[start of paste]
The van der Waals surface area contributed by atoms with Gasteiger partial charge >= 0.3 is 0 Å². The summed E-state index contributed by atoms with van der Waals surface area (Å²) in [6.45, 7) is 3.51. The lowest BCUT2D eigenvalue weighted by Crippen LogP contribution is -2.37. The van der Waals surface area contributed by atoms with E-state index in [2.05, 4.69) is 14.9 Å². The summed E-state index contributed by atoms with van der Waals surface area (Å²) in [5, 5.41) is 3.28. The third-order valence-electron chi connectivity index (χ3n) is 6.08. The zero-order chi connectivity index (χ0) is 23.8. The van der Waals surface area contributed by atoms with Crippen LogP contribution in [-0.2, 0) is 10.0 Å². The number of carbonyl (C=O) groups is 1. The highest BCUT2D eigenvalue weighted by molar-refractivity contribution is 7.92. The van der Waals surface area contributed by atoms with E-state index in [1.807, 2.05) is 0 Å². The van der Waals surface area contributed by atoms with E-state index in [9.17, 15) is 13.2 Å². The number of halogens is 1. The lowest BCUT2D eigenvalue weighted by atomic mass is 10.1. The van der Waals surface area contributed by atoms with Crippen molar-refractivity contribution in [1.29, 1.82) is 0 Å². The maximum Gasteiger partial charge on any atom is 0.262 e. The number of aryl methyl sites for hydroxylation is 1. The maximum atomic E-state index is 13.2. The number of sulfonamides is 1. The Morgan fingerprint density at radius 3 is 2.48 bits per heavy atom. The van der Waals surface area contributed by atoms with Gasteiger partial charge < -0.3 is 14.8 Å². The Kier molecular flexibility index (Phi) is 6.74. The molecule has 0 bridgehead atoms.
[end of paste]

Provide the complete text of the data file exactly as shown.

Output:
The van der Waals surface area contributed by atoms with Gasteiger partial charge >= 0.3 is 0 Å². The summed E-state index contributed by atoms with van der Waals surface area (Å²) in [6.45, 7) is 3.51. The lowest BCUT2D eigenvalue weighted by Crippen LogP contribution is -2.37. The van der Waals surface area contributed by atoms with E-state index in [2.05, 4.69) is 14.9 Å². The summed E-state index contributed by atoms with van der Waals surface area (Å²) in [5, 5.41) is 3.28. The third-order valence-electron chi connectivity index (χ3n) is 6.08. The zero-order chi connectivity index (χ0) is 23.8. The van der Waals surface area contributed by atoms with Crippen LogP contribution in [-0.2, 0) is 10.0 Å². The number of carbonyl (C=O) groups is 1. The highest BCUT2D eigenvalue weighted by molar-refractivity contribution is 7.92. The van der Waals surface area contributed by atoms with E-state index in [1.807, 2.05) is 0 Å². The van der Waals surface area contributed by atoms with E-state index in [9.17, 15) is 13.2 Å². The number of halogens is 1. The lowest BCUT2D eigenvalue weighted by atomic mass is 10.1. The van der Waals surface area contributed by atoms with Crippen molar-refractivity contribution in [1.29, 1.82) is 0 Å². The maximum Gasteiger partial charge on any atom is 0.262 e. The number of aryl methyl sites for hydroxylation is 1. The maximum atomic E-state index is 13.2. The number of sulfonamides is 1. The Morgan fingerprint density at radius 3 is 2.48 bits per heavy atom. The van der Waals surface area contributed by atoms with Gasteiger partial charge < -0.3 is 14.8 Å². The Kier molecular flexibility index (Phi) is 6.74. The molecule has 0 bridgehead atoms.